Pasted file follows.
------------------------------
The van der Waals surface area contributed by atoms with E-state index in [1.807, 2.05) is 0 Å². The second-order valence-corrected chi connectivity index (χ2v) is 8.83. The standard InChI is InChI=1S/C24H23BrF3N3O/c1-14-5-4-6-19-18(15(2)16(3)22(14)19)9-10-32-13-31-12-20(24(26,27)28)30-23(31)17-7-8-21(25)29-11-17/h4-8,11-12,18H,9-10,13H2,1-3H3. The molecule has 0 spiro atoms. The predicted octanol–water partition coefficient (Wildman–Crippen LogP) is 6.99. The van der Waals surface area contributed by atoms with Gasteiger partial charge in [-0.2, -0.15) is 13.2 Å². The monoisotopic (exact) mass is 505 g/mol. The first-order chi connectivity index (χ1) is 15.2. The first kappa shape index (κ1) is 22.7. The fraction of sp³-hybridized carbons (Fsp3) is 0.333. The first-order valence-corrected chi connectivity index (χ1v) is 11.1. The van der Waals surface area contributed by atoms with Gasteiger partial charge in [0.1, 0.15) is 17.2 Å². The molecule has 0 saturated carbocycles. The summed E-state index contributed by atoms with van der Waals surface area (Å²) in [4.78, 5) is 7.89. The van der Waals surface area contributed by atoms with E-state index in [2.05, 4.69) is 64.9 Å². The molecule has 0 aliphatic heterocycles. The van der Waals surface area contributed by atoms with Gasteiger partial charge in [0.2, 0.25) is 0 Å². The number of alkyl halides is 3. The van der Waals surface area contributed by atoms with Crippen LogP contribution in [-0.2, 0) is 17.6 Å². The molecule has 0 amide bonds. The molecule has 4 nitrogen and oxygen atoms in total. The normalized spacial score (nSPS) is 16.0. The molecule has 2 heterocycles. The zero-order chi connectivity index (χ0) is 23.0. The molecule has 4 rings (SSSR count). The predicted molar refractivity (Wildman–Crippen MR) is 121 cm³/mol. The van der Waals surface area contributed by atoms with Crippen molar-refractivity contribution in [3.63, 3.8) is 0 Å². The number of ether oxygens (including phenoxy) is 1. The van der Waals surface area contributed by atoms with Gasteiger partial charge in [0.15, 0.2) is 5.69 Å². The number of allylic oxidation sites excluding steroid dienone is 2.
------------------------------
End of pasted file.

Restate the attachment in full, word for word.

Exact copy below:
The van der Waals surface area contributed by atoms with E-state index in [1.807, 2.05) is 0 Å². The second-order valence-corrected chi connectivity index (χ2v) is 8.83. The standard InChI is InChI=1S/C24H23BrF3N3O/c1-14-5-4-6-19-18(15(2)16(3)22(14)19)9-10-32-13-31-12-20(24(26,27)28)30-23(31)17-7-8-21(25)29-11-17/h4-8,11-12,18H,9-10,13H2,1-3H3. The molecule has 0 spiro atoms. The predicted octanol–water partition coefficient (Wildman–Crippen LogP) is 6.99. The van der Waals surface area contributed by atoms with Gasteiger partial charge in [-0.2, -0.15) is 13.2 Å². The monoisotopic (exact) mass is 505 g/mol. The first-order chi connectivity index (χ1) is 15.2. The first kappa shape index (κ1) is 22.7. The fraction of sp³-hybridized carbons (Fsp3) is 0.333. The first-order valence-corrected chi connectivity index (χ1v) is 11.1. The van der Waals surface area contributed by atoms with Gasteiger partial charge in [0.1, 0.15) is 17.2 Å². The molecule has 0 saturated carbocycles. The summed E-state index contributed by atoms with van der Waals surface area (Å²) in [4.78, 5) is 7.89. The van der Waals surface area contributed by atoms with E-state index in [2.05, 4.69) is 64.9 Å². The molecule has 0 aliphatic heterocycles. The van der Waals surface area contributed by atoms with Gasteiger partial charge in [0.2, 0.25) is 0 Å². The number of alkyl halides is 3. The van der Waals surface area contributed by atoms with Crippen LogP contribution in [-0.2, 0) is 17.6 Å². The molecule has 0 amide bonds. The molecule has 4 nitrogen and oxygen atoms in total. The normalized spacial score (nSPS) is 16.0. The molecule has 2 heterocycles. The zero-order chi connectivity index (χ0) is 23.0. The molecule has 4 rings (SSSR count). The predicted molar refractivity (Wildman–Crippen MR) is 121 cm³/mol. The van der Waals surface area contributed by atoms with Crippen molar-refractivity contribution in [3.63, 3.8) is 0 Å². The number of ether oxygens (including phenoxy) is 1. The van der Waals surface area contributed by atoms with Gasteiger partial charge in [0.15, 0.2) is 5.69 Å². The number of allylic oxidation sites excluding steroid dienone is 2.